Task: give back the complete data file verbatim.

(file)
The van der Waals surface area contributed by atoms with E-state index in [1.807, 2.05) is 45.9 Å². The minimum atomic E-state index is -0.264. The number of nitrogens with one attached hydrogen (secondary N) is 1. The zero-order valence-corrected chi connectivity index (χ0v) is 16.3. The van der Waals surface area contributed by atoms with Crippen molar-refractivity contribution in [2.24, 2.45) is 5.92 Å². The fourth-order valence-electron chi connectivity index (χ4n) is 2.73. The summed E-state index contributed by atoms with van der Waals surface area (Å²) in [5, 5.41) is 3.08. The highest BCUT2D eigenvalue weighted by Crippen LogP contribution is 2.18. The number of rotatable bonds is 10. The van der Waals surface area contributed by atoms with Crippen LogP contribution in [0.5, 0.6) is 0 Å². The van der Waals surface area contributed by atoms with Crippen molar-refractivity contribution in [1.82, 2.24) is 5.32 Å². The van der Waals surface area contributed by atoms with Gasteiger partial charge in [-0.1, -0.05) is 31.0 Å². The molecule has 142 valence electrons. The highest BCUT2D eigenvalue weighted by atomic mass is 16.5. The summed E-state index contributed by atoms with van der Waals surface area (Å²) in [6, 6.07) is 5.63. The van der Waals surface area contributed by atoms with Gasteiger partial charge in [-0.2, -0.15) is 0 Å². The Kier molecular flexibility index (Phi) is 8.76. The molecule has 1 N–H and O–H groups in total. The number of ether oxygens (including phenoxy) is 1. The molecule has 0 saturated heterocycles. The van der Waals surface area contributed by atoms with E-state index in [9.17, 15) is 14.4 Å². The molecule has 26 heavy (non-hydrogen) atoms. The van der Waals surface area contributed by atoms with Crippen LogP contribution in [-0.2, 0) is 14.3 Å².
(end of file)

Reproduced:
The van der Waals surface area contributed by atoms with E-state index in [1.807, 2.05) is 45.9 Å². The minimum atomic E-state index is -0.264. The number of nitrogens with one attached hydrogen (secondary N) is 1. The zero-order valence-corrected chi connectivity index (χ0v) is 16.3. The van der Waals surface area contributed by atoms with Crippen molar-refractivity contribution in [2.24, 2.45) is 5.92 Å². The fourth-order valence-electron chi connectivity index (χ4n) is 2.73. The summed E-state index contributed by atoms with van der Waals surface area (Å²) in [5, 5.41) is 3.08. The highest BCUT2D eigenvalue weighted by Crippen LogP contribution is 2.18. The number of rotatable bonds is 10. The van der Waals surface area contributed by atoms with Crippen LogP contribution in [0.5, 0.6) is 0 Å². The van der Waals surface area contributed by atoms with Crippen molar-refractivity contribution in [1.82, 2.24) is 5.32 Å². The van der Waals surface area contributed by atoms with Gasteiger partial charge in [-0.1, -0.05) is 31.0 Å². The molecule has 142 valence electrons. The highest BCUT2D eigenvalue weighted by atomic mass is 16.5. The summed E-state index contributed by atoms with van der Waals surface area (Å²) in [6, 6.07) is 5.63. The van der Waals surface area contributed by atoms with Gasteiger partial charge in [-0.2, -0.15) is 0 Å². The Kier molecular flexibility index (Phi) is 8.76. The molecule has 1 N–H and O–H groups in total. The number of ether oxygens (including phenoxy) is 1. The molecule has 0 saturated heterocycles. The van der Waals surface area contributed by atoms with E-state index in [9.17, 15) is 14.4 Å². The molecule has 26 heavy (non-hydrogen) atoms. The van der Waals surface area contributed by atoms with Crippen LogP contribution in [-0.2, 0) is 14.3 Å².